• Irony: Alice spends most of the book desperate to land a good husband in high society because she's mortally afraid of ending up like those unmarried working girls in the women's typist school. In the novel, once Russell dumps her and she gives up her social climbing, it's implied that that's where she finds true happiness.
  • Jerkass Has a Point: Walter may be a complete boor, but most of his criticisms about high society are completely correct—something Alice eventually learns the hard way.
  • Love Cannot Overcome: Novel-only. Alice and her family hope that if they play for time long enough, Russell will love her enough that it'll overcome the inevitable discovery that she isn't wealthy. It doesn't.
  • Loving a Shadow: Alice does worry that lying to Russell about who she is will ensure that he doesn't love the real her, just the illusion she spun for him, but she's so afraid of losing him that she can't help herself. In the novel, she turns out to be right; as soon as he finds out she's not wealthy, his love for her fades. The film changed this.
  • Mammy: Trope Maker Hattie McDaniel plays her usual Mammy role as Malena, the local woman that the Adamses hire for the evening when they want to give Arthur the impression that they're well-to-do. Malena doesn't think very much of the airs that the Adamses are putting on, and definitely doesn't exert herself much when playing the role of their permanent maid. Then Virgil gives away the lie when he forgets her name.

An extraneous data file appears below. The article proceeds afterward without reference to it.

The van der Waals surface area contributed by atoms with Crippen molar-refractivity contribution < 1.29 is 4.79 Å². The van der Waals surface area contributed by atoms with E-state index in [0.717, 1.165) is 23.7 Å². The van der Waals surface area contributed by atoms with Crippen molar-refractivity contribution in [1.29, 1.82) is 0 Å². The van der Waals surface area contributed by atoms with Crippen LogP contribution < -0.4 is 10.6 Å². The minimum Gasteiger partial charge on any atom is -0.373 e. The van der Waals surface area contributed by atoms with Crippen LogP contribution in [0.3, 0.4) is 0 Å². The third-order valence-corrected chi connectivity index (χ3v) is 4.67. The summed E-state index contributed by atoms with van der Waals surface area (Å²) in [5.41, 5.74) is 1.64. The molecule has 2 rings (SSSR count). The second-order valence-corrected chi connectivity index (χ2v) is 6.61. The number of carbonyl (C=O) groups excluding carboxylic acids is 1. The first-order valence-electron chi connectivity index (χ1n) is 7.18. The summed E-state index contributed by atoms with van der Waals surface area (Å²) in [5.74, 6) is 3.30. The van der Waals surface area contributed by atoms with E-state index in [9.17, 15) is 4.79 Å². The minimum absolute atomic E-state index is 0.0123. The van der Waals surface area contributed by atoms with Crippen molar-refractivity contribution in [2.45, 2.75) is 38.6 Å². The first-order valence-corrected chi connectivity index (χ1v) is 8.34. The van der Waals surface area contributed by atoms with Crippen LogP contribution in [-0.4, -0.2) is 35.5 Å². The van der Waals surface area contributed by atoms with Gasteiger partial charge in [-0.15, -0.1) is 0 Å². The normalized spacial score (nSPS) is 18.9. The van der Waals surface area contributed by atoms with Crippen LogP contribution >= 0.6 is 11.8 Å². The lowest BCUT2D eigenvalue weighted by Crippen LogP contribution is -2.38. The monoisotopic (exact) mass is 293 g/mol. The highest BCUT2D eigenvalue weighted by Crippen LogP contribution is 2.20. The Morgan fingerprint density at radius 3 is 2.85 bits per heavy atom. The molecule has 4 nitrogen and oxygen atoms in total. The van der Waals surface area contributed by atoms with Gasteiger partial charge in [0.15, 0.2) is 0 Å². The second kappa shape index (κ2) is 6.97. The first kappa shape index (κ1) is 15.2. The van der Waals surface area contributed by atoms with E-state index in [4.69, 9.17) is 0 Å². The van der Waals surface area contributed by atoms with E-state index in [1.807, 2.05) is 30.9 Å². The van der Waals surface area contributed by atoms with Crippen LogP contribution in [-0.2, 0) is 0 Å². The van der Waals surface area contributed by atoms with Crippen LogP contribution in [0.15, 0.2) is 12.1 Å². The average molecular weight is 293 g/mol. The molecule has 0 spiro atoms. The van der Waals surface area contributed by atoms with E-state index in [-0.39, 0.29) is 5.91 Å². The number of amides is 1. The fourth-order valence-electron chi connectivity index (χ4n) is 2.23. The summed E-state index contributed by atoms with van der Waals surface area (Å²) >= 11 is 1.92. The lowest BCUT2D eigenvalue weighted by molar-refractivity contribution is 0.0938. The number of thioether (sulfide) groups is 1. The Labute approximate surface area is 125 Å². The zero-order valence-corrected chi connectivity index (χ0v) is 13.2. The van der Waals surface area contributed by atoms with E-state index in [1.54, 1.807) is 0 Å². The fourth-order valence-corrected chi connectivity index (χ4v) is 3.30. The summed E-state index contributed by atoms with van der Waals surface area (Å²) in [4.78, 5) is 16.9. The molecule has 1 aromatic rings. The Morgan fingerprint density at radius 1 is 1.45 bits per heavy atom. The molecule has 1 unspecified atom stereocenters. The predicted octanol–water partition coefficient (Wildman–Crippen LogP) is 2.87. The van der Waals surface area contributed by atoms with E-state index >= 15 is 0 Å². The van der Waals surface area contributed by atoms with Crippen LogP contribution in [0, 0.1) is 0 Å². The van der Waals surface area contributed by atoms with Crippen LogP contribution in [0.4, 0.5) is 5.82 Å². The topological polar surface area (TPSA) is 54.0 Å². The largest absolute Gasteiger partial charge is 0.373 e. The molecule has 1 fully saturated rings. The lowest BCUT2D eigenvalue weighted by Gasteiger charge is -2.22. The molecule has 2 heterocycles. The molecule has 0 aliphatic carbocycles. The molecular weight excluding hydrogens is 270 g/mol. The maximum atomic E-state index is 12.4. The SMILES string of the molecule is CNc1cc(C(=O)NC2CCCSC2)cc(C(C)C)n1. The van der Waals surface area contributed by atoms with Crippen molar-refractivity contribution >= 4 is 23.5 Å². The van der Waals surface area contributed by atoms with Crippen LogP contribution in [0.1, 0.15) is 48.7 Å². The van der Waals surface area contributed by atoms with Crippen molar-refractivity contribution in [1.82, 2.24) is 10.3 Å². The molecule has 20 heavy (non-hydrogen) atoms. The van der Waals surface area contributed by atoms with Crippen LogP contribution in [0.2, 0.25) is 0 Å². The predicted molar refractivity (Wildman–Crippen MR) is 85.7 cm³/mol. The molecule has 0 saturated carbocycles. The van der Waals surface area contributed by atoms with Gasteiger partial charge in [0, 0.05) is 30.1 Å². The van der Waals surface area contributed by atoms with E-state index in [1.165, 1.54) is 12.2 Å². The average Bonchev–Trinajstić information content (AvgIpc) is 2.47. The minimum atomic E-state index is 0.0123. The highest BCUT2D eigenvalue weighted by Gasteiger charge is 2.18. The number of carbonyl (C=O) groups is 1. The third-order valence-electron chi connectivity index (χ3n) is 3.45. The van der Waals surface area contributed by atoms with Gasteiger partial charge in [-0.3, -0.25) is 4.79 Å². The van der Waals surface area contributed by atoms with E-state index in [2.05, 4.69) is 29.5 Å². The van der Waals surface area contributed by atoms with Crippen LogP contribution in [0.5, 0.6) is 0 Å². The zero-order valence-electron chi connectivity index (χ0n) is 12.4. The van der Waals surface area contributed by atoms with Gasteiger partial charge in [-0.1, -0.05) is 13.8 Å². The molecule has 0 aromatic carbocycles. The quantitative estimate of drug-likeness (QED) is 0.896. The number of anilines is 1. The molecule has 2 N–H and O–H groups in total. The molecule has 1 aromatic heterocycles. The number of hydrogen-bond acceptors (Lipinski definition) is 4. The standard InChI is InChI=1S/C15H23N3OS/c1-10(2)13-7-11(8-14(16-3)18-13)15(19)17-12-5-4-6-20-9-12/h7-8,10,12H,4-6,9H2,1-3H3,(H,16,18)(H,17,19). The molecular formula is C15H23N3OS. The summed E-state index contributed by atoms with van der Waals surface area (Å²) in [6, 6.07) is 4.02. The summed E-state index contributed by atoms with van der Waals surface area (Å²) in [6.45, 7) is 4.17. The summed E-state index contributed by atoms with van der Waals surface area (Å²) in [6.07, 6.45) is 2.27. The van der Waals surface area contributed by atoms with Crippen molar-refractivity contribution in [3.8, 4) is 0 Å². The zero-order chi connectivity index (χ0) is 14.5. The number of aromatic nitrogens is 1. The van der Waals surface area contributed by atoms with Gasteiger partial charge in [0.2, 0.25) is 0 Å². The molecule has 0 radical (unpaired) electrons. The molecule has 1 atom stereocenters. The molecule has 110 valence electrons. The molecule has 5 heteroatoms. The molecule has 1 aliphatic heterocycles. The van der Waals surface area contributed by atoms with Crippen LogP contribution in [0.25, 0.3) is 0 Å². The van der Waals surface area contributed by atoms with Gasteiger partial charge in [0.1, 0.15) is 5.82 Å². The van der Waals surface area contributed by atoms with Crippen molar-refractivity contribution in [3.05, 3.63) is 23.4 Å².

• Maintain the Lie: Alice's increasingly desperate attempts to convince Russell that her family really is wealthy drives the plot.
  • Morality Pet: Alice is the only person her brother Walter shows an ounce of kindness toward. His one decent act in the whole book is to take her to a ball so she doesn't have to go alone, even though he hates fancy to-dos.
  • Mr. Vice Guy: Walter is heavily implied to drink, gamble, hang out at shady pool-bars, associate with low class criminals, ruffians and thugs, casually date (and bang) many sexually loose young women, and hang out with black servants.
  • The New Guy: Russell is new in town and doesn't know anyone there, which is why he takes a shining to Alice; he doesn't know that she's supposed to be a high society pariah.
  • Nice Guy: Russell is honestly this, which is part of why Alice becomes so desperate not to lose him.
  • Nice Job Breaking It, Hero: Russell and Alice's courtship goes pretty well until her mother invites him to dinner. (Though he finds out about their true status from the Palmer family anyway.)
  • No Name Given: In book or movie, Alice's mother is never named.
  • Nothing Personal: Mr. Lamb claims there's nothing personal in business, after he opens a competing glue factory knowing it'll ruin Mr. Adams. He's lying; the only reason he did it was to show his sons he wasn't weak after they mocked him for being duped by one of his clerks.